Be vigilant for change

To counter what they don’t know, Leinwand says that the best companies in the world fill the void by creating or designing their own future around the insights they get from having a trusting relationship with customers.

“If you are uncertain or worried about where things are going, create your own version of the future in a way to serve your customers in a better way.

“Good businesses have what we describe in the book as ‘privileged access’ to customers. These are relationships that are quite unique and customers trust these companies in ways that others don’t. They then use that privileged access to think about the future for their customers. It is not only about market research, it goes beyond that.

“They watch for the problems that customers have. This can be true in a B2C and B2B environment. They then use their rock-solid capabilities – the things they do know – to come up with the products and services that customers may not be asking for yet.”

Leinwand gave the example of Ikea, which sends store managers to people’s homes to talk to people and see how they live their lives, witness issues people have in their homes and use that ‘privileged access’ to do some amazing product development.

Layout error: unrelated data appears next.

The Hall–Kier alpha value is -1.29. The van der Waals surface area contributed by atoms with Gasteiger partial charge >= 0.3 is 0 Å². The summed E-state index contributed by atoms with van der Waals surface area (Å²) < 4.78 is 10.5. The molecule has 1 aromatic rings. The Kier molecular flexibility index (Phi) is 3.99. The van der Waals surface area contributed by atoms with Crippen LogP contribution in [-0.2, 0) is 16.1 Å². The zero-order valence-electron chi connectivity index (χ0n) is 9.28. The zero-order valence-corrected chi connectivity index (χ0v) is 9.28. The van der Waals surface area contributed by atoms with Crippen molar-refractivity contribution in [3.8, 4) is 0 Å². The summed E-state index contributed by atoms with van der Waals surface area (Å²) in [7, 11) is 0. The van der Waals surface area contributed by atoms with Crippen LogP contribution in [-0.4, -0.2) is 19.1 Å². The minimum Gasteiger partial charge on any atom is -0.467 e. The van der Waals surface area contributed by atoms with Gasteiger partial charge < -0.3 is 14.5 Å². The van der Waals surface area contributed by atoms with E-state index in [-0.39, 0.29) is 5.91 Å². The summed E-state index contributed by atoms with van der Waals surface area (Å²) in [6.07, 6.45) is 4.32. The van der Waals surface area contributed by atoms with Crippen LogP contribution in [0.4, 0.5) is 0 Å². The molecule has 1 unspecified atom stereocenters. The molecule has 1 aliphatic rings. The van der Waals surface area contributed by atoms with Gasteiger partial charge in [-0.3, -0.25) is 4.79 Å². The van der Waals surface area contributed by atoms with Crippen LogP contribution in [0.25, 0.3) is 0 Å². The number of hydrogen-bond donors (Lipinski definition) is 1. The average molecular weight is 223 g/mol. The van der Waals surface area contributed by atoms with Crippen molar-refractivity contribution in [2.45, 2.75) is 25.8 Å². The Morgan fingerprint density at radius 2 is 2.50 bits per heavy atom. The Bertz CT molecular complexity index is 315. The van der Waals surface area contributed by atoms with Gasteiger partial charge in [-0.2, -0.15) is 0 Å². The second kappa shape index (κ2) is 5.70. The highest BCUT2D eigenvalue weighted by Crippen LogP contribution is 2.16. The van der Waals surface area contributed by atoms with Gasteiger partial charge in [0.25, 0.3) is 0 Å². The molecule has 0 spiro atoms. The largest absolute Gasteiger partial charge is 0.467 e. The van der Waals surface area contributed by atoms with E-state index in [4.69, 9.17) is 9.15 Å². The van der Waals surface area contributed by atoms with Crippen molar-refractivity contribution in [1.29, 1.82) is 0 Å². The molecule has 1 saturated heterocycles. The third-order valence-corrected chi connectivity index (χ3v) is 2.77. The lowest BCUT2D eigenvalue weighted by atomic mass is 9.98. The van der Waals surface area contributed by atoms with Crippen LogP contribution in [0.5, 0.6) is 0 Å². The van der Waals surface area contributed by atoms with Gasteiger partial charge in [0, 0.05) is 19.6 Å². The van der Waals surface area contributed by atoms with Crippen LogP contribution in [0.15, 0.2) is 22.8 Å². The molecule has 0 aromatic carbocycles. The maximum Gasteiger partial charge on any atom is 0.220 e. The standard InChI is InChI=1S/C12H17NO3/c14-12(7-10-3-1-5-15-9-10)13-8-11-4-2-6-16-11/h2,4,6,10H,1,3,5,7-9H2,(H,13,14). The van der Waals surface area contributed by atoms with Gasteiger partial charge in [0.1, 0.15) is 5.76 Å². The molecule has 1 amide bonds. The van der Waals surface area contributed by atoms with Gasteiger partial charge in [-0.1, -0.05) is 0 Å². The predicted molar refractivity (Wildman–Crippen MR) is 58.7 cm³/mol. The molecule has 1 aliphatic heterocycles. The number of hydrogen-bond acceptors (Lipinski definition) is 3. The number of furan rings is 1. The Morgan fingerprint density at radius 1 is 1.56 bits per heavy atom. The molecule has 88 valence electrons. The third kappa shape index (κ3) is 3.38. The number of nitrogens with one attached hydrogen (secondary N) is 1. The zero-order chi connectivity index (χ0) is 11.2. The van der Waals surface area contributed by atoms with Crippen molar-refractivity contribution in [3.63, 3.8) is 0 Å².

“It is about trust. Not everybody is going to let you into their home.”

Leinwand said it is about always having an ear open, listening for problems that need to be solved or for product ideas that customers may not be asking for yet.

“I think Apple’s Genius Bar plays into how issues around digital life can be dealt with. I was in an Apple Store recently and I overheard a woman talking about her son’s divorce and how there was a lot of stuff on their MacBook that needed to be separated. That conversation alone provides insight for future products; there’s this human dynamic that companies can use.”

Leinwand also pointed to the example of global building materials company Cemex which works closely with local governments to learn about infrastructure products before their competitors.

“Successful companies build rock-solid capabilities about what they do know. They then build capabilities to adapt to what they don’t know. It is all a part of shaping the future and managing through change,” Leinwand concluded.

“The best companies are very good at developing their own answers around what that change could be.”

66

DAYS

4

HOURS

26

MINUTES

Buy your tickets now!

Editor John Kennedy is an award-winning technology journalist.

editorial@siliconrepublic.com